Should You React? After watching this first module, you should be able to know for sure if React is for you or your team or not. I'll first show you the app we're going to build during the course. Next, I'll tell you about what you should know before watching this course. If you're good to go, I'll show you why React is awesome. Working with React is working with components, and I'll show you what that means. And, finally, I'll do a basic comparison between React and the two most popular alternatives--Angular and Vue. But let me show off the app we're building first.
Getting Ready Getting ready to start developing a React app is the goal of this module. First, I'm making sure you have the latest version of Node and npm. Next, we'll create the starting point for our application with a tool called create-react-app. Then we see how we can deploy the app to production. We're also preparing the editor we're going to use, Visual Studio Code. And we'll install a plugin in Chrome that helps to debug React apps.
Structuring the Application We're examining the project structure of a React app in this module by scrutinizing the app create-react-app created for us. There are several folders like the public and the src folder. We'll see what's in there. Also, we'll take a closer look at the build output and how a React app is bootstrapped. It's important to grasp the concept of modules, so I'm digging into that. We're also making a start with understanding components by changing the default app a bit. But, first, let's take a look at the basic structure.
Understanding Components This module is about creating components and arranging them. I'll start off by adding a simple component. You'll learn that there are two kinds of components. Components have props and state. We're looking into that as well. Lifecycle methods enable you to react to a lifecycle change in your component. And last but not least, the emphasis of this module lies on building the different types of components we need for the Globomantics app. Let's create a simple component first.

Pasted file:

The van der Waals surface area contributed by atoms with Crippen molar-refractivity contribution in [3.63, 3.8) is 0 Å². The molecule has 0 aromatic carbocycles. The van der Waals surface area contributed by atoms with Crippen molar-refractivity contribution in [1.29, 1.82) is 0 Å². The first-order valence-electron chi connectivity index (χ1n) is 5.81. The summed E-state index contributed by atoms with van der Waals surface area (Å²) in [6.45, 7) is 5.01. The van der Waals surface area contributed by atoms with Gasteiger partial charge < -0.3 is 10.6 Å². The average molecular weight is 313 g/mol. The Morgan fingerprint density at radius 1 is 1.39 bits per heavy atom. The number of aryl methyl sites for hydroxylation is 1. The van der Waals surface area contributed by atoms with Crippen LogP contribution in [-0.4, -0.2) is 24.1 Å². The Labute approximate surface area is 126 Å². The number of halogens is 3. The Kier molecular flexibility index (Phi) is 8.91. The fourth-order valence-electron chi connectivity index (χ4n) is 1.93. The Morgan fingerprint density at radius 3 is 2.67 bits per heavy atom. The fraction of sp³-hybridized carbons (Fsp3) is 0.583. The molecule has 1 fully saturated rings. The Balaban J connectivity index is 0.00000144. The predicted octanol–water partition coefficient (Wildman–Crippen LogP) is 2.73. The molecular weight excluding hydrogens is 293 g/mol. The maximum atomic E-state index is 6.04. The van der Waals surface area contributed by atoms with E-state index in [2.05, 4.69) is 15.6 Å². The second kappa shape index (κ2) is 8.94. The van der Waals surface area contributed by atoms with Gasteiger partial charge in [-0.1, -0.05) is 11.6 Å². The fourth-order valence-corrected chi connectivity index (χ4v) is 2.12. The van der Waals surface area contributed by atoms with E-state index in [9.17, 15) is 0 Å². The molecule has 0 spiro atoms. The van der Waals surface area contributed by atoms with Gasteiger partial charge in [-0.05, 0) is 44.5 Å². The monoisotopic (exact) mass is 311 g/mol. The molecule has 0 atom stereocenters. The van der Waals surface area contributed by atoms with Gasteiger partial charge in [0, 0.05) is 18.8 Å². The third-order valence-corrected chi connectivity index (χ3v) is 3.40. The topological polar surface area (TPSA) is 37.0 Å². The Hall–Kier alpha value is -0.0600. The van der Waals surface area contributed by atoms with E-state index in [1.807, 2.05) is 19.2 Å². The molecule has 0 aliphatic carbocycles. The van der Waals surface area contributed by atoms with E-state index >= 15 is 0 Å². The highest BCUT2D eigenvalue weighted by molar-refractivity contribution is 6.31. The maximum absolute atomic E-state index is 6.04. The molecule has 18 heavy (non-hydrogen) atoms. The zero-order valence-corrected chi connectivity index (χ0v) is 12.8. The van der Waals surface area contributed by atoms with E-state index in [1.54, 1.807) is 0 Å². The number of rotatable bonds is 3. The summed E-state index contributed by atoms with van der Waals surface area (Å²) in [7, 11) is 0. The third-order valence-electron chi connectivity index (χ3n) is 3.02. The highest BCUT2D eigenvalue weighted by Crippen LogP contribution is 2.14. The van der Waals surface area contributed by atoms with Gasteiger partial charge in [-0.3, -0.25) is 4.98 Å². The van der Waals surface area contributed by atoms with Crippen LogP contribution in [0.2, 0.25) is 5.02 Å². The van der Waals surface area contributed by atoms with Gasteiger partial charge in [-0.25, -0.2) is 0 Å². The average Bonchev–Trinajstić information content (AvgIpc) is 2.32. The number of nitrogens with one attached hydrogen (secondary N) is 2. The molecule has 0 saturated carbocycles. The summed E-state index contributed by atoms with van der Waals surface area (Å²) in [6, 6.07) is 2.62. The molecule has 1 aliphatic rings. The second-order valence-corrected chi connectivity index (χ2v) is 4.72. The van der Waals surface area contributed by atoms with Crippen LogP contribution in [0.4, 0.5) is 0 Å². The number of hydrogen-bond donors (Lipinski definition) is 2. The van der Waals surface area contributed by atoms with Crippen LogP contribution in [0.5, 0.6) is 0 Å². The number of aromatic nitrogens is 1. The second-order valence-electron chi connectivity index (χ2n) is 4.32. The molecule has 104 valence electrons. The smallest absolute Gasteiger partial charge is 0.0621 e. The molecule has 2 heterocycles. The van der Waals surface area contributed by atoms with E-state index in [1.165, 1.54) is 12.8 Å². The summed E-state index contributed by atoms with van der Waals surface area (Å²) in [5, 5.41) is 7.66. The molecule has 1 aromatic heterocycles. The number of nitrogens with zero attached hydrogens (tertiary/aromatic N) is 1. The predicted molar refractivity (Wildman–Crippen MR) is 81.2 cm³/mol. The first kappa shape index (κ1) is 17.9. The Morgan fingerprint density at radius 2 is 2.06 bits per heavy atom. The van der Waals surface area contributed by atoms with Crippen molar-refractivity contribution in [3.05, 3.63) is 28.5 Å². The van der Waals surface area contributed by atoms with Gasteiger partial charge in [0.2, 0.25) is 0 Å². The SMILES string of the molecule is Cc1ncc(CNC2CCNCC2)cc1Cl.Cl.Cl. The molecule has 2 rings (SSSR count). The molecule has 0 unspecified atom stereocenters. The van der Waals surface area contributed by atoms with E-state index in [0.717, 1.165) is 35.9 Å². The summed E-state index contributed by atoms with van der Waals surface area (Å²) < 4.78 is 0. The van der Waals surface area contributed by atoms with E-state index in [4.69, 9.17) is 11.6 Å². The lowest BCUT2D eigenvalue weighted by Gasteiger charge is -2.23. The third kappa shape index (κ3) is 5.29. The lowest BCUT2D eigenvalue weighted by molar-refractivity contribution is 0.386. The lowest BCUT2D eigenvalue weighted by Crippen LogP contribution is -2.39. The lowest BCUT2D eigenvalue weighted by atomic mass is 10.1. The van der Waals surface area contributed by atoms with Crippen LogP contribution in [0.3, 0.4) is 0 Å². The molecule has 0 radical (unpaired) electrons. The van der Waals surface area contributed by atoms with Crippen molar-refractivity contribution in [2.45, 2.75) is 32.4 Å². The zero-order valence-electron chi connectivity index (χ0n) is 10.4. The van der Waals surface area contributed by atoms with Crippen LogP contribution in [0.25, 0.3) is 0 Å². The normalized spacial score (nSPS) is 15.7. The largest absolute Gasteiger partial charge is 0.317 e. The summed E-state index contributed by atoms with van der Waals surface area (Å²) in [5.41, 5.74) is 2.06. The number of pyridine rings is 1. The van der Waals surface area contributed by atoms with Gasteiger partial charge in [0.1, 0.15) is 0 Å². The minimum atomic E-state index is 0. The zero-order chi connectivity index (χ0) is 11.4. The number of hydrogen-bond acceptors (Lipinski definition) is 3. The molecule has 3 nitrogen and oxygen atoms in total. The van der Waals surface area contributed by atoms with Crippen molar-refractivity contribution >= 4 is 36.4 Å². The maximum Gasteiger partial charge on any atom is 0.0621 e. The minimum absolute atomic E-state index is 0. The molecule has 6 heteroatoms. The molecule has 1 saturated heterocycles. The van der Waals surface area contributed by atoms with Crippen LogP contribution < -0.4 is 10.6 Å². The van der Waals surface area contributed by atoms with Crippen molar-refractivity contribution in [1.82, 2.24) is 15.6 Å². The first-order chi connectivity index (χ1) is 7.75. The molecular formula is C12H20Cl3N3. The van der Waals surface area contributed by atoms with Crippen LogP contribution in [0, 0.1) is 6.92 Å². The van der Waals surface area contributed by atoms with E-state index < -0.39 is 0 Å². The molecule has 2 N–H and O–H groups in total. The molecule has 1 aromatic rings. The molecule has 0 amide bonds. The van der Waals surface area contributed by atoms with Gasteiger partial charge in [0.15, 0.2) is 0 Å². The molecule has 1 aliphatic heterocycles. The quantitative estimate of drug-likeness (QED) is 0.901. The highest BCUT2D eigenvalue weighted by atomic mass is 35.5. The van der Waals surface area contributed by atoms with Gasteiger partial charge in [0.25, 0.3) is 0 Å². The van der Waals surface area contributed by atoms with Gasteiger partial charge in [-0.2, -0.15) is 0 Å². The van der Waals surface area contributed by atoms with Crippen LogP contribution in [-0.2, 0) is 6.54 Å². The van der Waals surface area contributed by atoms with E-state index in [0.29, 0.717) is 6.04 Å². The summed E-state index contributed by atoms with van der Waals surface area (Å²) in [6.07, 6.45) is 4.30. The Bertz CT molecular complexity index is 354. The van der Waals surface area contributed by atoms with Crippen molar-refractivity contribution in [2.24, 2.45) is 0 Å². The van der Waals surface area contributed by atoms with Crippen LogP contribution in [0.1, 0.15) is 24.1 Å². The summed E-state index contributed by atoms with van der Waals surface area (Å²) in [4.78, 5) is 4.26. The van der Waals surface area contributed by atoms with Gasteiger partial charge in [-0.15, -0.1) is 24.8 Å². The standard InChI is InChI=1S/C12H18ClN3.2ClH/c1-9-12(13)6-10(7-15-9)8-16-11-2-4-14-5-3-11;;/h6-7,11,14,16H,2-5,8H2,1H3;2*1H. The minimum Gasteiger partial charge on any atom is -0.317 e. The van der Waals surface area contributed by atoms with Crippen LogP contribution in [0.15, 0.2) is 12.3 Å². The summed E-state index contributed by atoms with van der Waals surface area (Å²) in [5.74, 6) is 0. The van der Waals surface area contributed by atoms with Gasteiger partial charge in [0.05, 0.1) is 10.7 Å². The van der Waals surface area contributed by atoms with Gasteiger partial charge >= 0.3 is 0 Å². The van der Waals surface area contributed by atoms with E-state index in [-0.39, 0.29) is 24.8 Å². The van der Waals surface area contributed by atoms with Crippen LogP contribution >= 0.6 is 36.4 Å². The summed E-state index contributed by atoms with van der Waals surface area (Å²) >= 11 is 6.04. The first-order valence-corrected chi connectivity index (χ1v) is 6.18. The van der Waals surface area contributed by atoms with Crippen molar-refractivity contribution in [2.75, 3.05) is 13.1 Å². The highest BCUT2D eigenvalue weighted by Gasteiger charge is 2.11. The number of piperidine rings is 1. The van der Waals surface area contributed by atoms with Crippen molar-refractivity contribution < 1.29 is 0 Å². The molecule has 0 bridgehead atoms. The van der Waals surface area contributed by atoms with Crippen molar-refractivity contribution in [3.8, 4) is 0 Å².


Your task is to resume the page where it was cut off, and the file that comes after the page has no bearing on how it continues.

Augmenting Features and Tooling You now know the basics needed to create your own React app, but there are still a couple of things to point out. I'm talking about separating component state from UI first. After which, we will take a look at the built-in way to type check props. Routing requires a separate set of components. I'll show you how that works. The context API in React is a great way to share global data. Also, a brief introduction about Flux and Redux to let you determine if this is for you or not. Next, we're looking at ejecting. That means assuming control of the create-react-app build process. Unit testing is supported out of the box with Jest. I will brief you on that. And, finally, the ins and outs of progressive web apps with React. I'm starting off with separating state from UI.